• The following beaches are open for exercise, fishing and use of restroom/shower: Kahaluu Beach Park, Magic Sands Beach Park, Waihaha Bay Beach Park, Kawaihae Canoe Area, Honolii Beach Park, Kaipalaoa Landing Beach Park, Bayfront Park, Reed’s Bay Beach Park, Liliuokalani Gardens, Richardson Ocean Park, Carlsmith Beach Park, and Mahukona Wharf (does not include the park section).
  • Hilo Municipal Golf Course reopened May 11 with modified rules for play and social-distancing requirements in effect.

Get up-to-date rules about travel to the Big Island.

Many hotels are closed

Nonessential businesses are still closed in Hawaii and that includes short-term rentals, which are defined as “lodging that provide guest accommodations for less than 30 days other than hotels and motels.” Even still, many hotels across the islands are currently closed, including some of TPG’s favorites listed below.

Ritz-Carlton Kapalua
The Ritz-Carlton, Kapalua. (Photo courtesy of The Ritz-Carlton)

Some hotels, like the Grand Wailea, are taking reservations for May 30 and beyond while others such as The Ritz-Carlton, Kapalua aren’t taking bookings for stays until July 1 and later. If making reservations for June or July, understand that opening dates could be subject to change.

Related: TPG readers reveal their favorite points hotels in Hawaii

Can you eat out?

Restaurants and cafes are closed for customer seating but can provide takeout and delivery.

Related: These are the best times to visit Hawaii

Are attractions and activities open?

Many attractions are still closed on the Hawaiian Islands.

However, on May 6, the Department of Land and Natural Resources Division of State Parks announced the reopening of select state parks and monuments. Social-distancing requirements are still in place and not all recreation areas are open but the process of reopening has begun. Activities such as gatherings, picnics and camping are still not allowed.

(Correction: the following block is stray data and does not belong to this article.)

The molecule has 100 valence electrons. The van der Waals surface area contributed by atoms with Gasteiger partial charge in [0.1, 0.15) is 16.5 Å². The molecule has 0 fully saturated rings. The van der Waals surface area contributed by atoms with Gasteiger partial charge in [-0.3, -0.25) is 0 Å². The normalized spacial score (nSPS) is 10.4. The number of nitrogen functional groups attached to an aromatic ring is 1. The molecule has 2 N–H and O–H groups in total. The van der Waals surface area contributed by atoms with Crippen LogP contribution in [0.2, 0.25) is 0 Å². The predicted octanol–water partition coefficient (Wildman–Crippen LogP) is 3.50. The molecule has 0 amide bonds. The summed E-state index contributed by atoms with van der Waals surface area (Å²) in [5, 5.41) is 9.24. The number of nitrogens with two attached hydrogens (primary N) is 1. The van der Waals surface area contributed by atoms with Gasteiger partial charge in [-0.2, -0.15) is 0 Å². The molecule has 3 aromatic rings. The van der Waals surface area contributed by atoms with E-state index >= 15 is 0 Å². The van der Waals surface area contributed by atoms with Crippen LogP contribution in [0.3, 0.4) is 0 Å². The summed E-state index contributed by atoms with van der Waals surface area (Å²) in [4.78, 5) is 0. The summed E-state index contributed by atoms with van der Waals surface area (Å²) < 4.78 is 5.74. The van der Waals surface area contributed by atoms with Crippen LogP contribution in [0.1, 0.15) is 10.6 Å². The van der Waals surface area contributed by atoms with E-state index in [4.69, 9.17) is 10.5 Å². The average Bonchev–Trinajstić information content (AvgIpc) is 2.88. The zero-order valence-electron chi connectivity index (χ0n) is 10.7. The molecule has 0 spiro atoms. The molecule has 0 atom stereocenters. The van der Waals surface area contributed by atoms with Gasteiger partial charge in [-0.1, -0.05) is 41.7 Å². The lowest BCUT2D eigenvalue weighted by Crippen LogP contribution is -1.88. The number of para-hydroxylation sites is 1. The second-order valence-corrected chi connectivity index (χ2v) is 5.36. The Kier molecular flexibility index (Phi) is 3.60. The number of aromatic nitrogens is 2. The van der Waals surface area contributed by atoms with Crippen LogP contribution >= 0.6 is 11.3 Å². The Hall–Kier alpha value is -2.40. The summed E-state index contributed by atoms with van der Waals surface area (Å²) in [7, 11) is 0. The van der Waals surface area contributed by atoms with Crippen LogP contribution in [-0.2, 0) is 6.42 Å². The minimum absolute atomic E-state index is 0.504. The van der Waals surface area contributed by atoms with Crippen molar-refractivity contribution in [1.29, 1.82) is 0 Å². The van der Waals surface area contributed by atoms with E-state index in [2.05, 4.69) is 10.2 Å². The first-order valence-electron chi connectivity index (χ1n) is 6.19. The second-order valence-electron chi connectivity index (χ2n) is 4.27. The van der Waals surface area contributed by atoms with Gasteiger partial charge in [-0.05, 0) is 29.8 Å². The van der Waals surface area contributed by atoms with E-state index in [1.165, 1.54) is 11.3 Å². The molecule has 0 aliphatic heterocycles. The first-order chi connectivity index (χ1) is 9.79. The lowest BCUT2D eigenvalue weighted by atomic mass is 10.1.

The beaches are closed

Kaanapali Beach, Maui, Hawaii
Kaanapali Beach on Maui. (Photo by ejs9/Getty Images)

Beaches are only open for exercise, fishing and food gathering. You can’t stand still or sit on the sand, but there are provisions for swimming, surfing and paddling. When you are crossing the sand to get to the water for one of the allowable activities, you must adhere to social-distancing measures.

Will passengers be tested upon arrival to Hawaii?

A growing number of destinations, such as Austria and Iceland, plan to lean on COVID-19 testing upon arrival as an alternative to a 14-day quarantine. That option was discussed on the May 14 Facebook Live hosted by the governor of Hawaii, along with Dr. Park and Dr. Desmond. This group stated that the rapid COVID-19 tests take from five to 13 minutes to conduct, and weren’t currently a viable solution to use on arriving tourists to Hawaii due to a few limitations in application.

Hawaii typically has 30,000 visitors arrive per day during normal times, which the trio of Hawaii officials stated would be a prohibitive number of tests to conduct given that one machine could only handle about three tests per hour. There were also concerns raised that the test, even if it works perfectly, only gives you a snapshot in time and may not tell you if you were incubating the virus.

On that same Facebook Live, the governor stated that Hawaii is exploring increased screening for passengers before they depart for Hawaii. However, his understanding is that current laws and testing capacity rule out requiring incoming visitors to be tested for COVID-19 before departure to the islands.

Bottom line

For most travelers, now is still not the time to visit Hawaii because of the restrictions in place to stop the spread of coronavirus. Of course, it is understandably disappointing to miss out on a trip to the islands, but the experience there now wouldn’t be the quintessential one of lazy beach days, mai tais at a pool bar or luaus on the beach.

TPG will follow Hawaii’s path to reopening and will let you know as rules relax and visitors are once again welcome to visit the islands.

Featured image courtesy of Timur Alexandrov/EyeEm/Getty Images